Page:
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Author Topic: Bantams  (Read 3317 times)

Digmoweed

  • Joined Sep 2012
Bantams
« on: September 13, 2012, 07:12:13 pm »
I had some good news today, ive been given permission to use some land to grow veg and maybe keep some live stock.

Now dont get me wrong im not going out straight away and buy lots of animals, but im going to start researching.
I thought maybe chickens were a good starting point, and ive seen a local farm that sells bantams.
Are they ok to start with or is there an easier breed.

I know i have lots of research to do yet before i take the plunge, but if you. Guys could give me an idea where to start i would be very grateful

Mat

Beewyched

  • Joined Feb 2011
  • South Wales
    • tunkeyherd.co.uk
Re: Bantams
« Reply #1 on: September 13, 2012, 07:28:43 pm »
Is there any way that you can find out the breed of the bantys Mat?  With poultry, you'll need to consider how much room & housing you may have for them, the type of ground/weather conditions you experience locally (though if this year's anything to go by then mud, wet & windy  :gloomy:  )  Do you want them for eggs or meat etc.  Some are good layers, some good for meat, but not many eggs & then you get the utility breeds - good for both.  There are also some breeds that the hens are good broodies, sometimes hatching up to 3 "batches" a year - but you may not get many eggs from them. 
Once you've got an idea of what you want them for, then you'll know whether to go for hybrids, pure or rare & minority breeds, or even a mix of each.
Having your 1st hens is just so  :excited:
 
Tunkey Herd - registered Kune Kune & rare breed poultry - www.tunkeyherdkunekune.com

Digmoweed

  • Joined Sep 2012
Re: Bantams
« Reply #2 on: September 13, 2012, 07:37:21 pm »
Thanks for the prompt reply

I would like them for eggs and meat, is there a breed or breeds you would recommend.
Im not fussed about getting them from said farm and not worried if they are bantams, tbh there is 5 of us here so bantams may not be best for meat.

Room is not to much of a problem as ive been given nearly 3/4 of an acre. Well 1/4 and if i keep it up together than i will be allowed to use the rest.

Weather wise, well im in southampton so not bad weather for this country.
Ground, well it is all grass at the moment its over grown so i would need to tidy it up.

Mat

Mrs Snoodles

  • Joined Aug 2012
Re: Bantams
« Reply #3 on: September 13, 2012, 07:58:58 pm »
The best meat chickens you can raise pretty economically and make a good job of are hybrids like Ross cobs, hub bards, colour yields etc. You usually buy these from hatcheries as day olds and most places look for a minimum order of say 25.  Sounds a lot, but you might want to think about stocking up your freezer for a years supply. You tend to keep these for 14 weeks, then dispatch.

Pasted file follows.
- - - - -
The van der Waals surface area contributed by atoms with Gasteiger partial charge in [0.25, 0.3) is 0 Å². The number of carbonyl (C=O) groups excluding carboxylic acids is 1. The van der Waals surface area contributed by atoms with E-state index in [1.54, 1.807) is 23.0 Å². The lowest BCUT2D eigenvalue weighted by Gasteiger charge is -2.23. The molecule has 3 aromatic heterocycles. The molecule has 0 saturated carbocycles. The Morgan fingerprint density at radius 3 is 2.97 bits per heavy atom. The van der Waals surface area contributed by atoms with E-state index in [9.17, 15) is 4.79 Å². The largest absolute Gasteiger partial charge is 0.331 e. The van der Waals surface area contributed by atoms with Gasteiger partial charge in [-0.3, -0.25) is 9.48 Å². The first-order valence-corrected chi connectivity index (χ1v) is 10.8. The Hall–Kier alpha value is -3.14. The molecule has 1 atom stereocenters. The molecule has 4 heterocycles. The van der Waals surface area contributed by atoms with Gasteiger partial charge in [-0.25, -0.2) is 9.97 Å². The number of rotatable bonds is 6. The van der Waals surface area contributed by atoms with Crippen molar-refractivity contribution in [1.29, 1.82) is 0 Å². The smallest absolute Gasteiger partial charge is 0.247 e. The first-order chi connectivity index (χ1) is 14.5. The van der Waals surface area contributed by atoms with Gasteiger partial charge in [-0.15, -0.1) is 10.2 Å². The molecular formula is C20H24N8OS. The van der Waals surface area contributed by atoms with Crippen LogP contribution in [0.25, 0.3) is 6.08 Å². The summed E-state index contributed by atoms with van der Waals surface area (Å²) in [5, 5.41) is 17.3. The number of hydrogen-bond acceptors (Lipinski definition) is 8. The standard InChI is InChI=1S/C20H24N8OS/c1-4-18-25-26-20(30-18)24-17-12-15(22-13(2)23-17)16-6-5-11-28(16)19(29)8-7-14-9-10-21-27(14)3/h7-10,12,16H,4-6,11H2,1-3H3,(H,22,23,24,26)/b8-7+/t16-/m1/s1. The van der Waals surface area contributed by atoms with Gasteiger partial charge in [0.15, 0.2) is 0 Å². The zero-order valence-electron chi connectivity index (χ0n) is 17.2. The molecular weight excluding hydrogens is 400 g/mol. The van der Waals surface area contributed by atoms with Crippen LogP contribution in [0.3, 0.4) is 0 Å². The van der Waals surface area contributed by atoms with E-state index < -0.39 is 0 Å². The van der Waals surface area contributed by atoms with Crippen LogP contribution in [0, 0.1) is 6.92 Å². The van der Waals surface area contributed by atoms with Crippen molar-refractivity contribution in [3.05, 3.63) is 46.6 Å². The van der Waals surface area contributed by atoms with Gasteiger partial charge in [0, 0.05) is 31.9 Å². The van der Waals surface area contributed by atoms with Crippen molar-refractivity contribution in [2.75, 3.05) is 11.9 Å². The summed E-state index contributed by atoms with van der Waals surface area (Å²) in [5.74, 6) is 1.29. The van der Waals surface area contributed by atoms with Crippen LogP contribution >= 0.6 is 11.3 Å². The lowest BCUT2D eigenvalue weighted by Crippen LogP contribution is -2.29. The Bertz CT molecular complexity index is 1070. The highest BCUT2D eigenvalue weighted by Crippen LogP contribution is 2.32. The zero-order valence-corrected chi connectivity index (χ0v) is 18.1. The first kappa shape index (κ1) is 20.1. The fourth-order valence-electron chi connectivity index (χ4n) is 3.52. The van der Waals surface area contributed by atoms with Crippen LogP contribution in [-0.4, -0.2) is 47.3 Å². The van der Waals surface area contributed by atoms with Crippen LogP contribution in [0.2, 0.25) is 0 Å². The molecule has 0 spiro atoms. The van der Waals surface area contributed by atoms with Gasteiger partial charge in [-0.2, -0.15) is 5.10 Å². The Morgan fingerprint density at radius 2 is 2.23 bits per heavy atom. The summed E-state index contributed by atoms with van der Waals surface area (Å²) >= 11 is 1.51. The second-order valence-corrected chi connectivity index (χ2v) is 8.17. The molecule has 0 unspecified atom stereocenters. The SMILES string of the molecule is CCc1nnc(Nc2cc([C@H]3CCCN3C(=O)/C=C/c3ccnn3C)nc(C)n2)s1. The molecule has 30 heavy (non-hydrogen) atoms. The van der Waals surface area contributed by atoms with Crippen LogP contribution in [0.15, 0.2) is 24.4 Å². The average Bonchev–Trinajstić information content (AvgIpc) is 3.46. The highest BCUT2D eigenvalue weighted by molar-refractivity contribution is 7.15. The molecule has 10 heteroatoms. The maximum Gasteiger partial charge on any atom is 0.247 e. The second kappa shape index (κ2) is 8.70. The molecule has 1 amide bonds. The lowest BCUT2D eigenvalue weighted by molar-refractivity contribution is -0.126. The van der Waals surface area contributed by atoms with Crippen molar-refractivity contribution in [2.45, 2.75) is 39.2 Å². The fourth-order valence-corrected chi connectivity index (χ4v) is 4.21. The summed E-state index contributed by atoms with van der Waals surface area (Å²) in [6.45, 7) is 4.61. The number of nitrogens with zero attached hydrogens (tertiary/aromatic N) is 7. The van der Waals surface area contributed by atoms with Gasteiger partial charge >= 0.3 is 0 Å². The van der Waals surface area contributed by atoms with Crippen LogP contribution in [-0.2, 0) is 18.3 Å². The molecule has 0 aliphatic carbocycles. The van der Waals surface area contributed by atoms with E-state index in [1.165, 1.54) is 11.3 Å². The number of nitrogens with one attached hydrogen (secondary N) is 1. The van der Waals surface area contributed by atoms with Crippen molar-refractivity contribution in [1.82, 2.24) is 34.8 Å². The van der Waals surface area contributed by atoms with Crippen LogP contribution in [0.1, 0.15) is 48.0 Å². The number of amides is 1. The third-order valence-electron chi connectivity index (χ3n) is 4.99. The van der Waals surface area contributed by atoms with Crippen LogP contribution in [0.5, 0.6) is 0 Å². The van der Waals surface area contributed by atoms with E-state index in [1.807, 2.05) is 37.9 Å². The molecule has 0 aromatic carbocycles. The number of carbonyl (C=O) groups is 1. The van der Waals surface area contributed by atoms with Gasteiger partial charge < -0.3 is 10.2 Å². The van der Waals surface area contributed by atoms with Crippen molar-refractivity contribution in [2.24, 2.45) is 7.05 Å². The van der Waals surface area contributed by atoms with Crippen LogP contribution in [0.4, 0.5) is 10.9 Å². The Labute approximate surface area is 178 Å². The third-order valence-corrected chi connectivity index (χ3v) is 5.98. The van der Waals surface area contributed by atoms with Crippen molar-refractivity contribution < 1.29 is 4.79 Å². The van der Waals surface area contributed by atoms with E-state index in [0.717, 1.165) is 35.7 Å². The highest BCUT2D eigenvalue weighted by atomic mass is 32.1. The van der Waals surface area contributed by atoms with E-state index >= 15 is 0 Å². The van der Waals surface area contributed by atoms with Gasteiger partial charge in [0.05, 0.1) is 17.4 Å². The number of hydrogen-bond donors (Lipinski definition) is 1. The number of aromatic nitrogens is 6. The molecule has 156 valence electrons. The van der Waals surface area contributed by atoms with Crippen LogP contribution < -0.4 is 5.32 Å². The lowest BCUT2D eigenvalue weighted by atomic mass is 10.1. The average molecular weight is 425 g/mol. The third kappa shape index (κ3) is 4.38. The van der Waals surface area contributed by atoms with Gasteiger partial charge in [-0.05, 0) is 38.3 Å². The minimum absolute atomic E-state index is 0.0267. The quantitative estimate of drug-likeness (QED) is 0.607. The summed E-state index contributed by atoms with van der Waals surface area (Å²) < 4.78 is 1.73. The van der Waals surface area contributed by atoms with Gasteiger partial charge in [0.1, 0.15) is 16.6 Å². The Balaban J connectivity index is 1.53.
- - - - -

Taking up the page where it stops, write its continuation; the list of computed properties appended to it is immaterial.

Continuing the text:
Alternatively, you could get large fowl utility chickens which you can use for eggs and meat. Any Sussex is a good bet, Indian game, ixworths.  What you tend to do with these, is raise the hens for eggs and breeding and use the unwanted cockerels for meat.  You don't waste anything then. Everything has a use.   :thumbsup:

Whatever you do, don't rush in to it. There are so many breeds all of which have their merits.  It has taken me years and years to finally settle on my favourite :).

hughesy

  • Joined Feb 2010
  • Anglesey
Re: Bantams
« Reply #4 on: September 13, 2012, 09:37:32 pm »
You won't get much of a dinner out of a bantam I don't think.

Mammyshaz

  • Joined Feb 2012
  • Durham
Re: Bantams
« Reply #5 on: September 13, 2012, 09:39:30 pm »
Local agri shows with poultry classes are a great place to visit to see what breeds look like once you have pinpointed which ones you like.

Birds solely for meat as mrs snoodles mentioned are great for the short term as are hybrids such as bovans for the eggs. If it is dual purpose then there are other more suited breeds such as the  Sussex

There are loads of web sites with photos of breeds and which ones are suited to which purpose. This site has a section on poultry in the livestock section which is a good read too.

I chose hybrids as our first hens 18 months ago as they tend to be shorter lived if we found it wasn't for us. And our purpose was eggs ( until I find somebody experienced who will observe me on a first dispatch just in case it goes wrong ).

Found them to be so easy to keep  :thumbsup: but didn't realise how much time wasting they cause just watching their antics  :innocent:

Digmoweed

  • Joined Sep 2012
Re: Bantams
« Reply #6 on: September 13, 2012, 09:48:29 pm »
So how long can you store chickens in the freezer for?

We eat two to 3 a week so 25 wouldnt be in the freezer that long, but how long will they stay in there

Mat

Mrs Snoodles

  • Joined Aug 2012
Re: Bantams
« Reply #7 on: September 14, 2012, 11:01:57 am »
I keep mine for a year. We are all still alive  :relief:  :thumbsup:

Brijjy

  • Joined Sep 2010
  • Mid Wales
Re: Bantams
« Reply #8 on: September 14, 2012, 09:10:35 pm »
When I first kept chooks, I started with your common or garden brown warren. The ones that are used in battery farms. Mine were all point of lay when I got them. Eggsellent (couldn't resist) layers but no good for eating. I have now moved on to pure breed large fowl and bantams as I like to look at them  :D . For eating I have muscovy ducks and geese. I would like to try some meat chickens at some point, probably next year. Whatever you go for, do your research and always come on here for advice  ;)
Silly Spangled Appenzellers, Dutch bantams, Lavender Araucanas, a turkey called Alistair, Muscovy ducks and Jimmy the Fell pony. No pig left in the freezer, we ate him all!

 

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